*All excerpts have been taken from Fourteen Byzantine Rulers, Penguin Books.
In his Chronicle of the Fourth Crusade and the Conquest of Constantinople, Geoffrey de Villehardouin relates his first-hand account of the evolution of the Fourth Crusade from its original destination of Cairo in Egypt to its eventual conquest of the Christian city of Constantinople. Villehardouin served as a member of the high command of the crusade, and the narrative is written as an attempt to justify its actions. During this era in Byzantine history the population of Constantinople was perhaps 500,000 inhabitants or more, and Villehardouin recounts exceptional wonder at the magnitude as well as opulence of the city.
“Now you may know that those who had never before seen Constantinople looked upon it very earnestly, for they never thought there could be in all the world so rich a city; and they marked the high walls and strong towers that enclosed it round about, and the rich palaces, and mighty churches of which there were so many that no one would have believed it who had not seen it with his eyes-and the height and the length of that city which above all others was sovereign. And be it known to you, that no man there was of such hardihood but his flesh trembled: and it was no wonder, for never was so great an enterprise undertaken by any people since the creation of the world.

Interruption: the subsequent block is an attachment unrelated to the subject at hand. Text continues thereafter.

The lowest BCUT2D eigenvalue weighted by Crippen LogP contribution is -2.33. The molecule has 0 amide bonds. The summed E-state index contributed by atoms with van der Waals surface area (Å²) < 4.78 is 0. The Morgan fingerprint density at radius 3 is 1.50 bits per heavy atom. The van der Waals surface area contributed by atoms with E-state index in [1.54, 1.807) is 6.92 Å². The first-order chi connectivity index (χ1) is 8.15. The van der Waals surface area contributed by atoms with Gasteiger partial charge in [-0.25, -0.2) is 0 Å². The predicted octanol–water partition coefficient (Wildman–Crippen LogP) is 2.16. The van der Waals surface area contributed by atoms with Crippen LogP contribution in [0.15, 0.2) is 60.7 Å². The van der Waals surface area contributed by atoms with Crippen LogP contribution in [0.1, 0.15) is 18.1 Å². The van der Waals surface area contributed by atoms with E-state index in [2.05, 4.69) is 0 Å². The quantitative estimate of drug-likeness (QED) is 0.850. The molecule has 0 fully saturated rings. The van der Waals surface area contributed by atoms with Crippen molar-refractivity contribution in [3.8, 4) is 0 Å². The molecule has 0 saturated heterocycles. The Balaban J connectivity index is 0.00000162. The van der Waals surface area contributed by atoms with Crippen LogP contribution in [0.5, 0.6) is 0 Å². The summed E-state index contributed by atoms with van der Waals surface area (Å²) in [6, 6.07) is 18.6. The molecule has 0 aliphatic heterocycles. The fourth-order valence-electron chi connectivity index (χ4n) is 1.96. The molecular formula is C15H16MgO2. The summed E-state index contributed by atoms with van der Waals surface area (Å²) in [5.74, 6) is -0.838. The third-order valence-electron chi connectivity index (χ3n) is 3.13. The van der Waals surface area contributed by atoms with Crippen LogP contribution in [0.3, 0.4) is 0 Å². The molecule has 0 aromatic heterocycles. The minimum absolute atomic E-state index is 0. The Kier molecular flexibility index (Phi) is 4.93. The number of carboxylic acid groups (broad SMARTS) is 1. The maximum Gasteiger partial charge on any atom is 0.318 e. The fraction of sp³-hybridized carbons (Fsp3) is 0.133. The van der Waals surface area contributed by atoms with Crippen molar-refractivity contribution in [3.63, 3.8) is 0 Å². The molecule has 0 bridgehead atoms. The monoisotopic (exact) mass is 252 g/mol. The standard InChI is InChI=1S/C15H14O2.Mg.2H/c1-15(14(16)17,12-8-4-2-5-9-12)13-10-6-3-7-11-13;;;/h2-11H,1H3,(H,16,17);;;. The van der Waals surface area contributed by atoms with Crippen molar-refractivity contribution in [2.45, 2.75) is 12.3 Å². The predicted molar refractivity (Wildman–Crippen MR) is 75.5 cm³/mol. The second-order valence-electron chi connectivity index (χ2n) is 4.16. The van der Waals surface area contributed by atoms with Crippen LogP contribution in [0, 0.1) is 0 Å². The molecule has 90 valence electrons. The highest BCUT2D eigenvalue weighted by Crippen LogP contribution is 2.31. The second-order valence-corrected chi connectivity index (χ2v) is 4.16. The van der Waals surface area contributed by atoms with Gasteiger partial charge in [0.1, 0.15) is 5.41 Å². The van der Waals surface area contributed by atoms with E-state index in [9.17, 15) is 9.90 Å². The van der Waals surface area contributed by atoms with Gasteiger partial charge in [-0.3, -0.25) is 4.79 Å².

“The Marquis Boniface of Montferrat rode all along the shore to the palace of Bucoleon, and when he arrived there it surrendered, on condition that the lives of all therein should be spared. At Bucoleon were found the larger number of the great ladies who had fled to the castle, for there were found the sister (Agnes, sister of Philip Augustus, married successively to Alexius II, to Andronicus, and to Theodore Branas) of the King of France, who had been empress, and the sister (Margaret, sister of Emeric, King of Hungary, married to the Emperor Isaac, and afterwards to the Marquis of Montferrat) of the King of Hungary, who had also been empress, and other ladies very many. Of the treasure that was found in that palace I cannot well speak, for there was so much that it was beyond end or counting.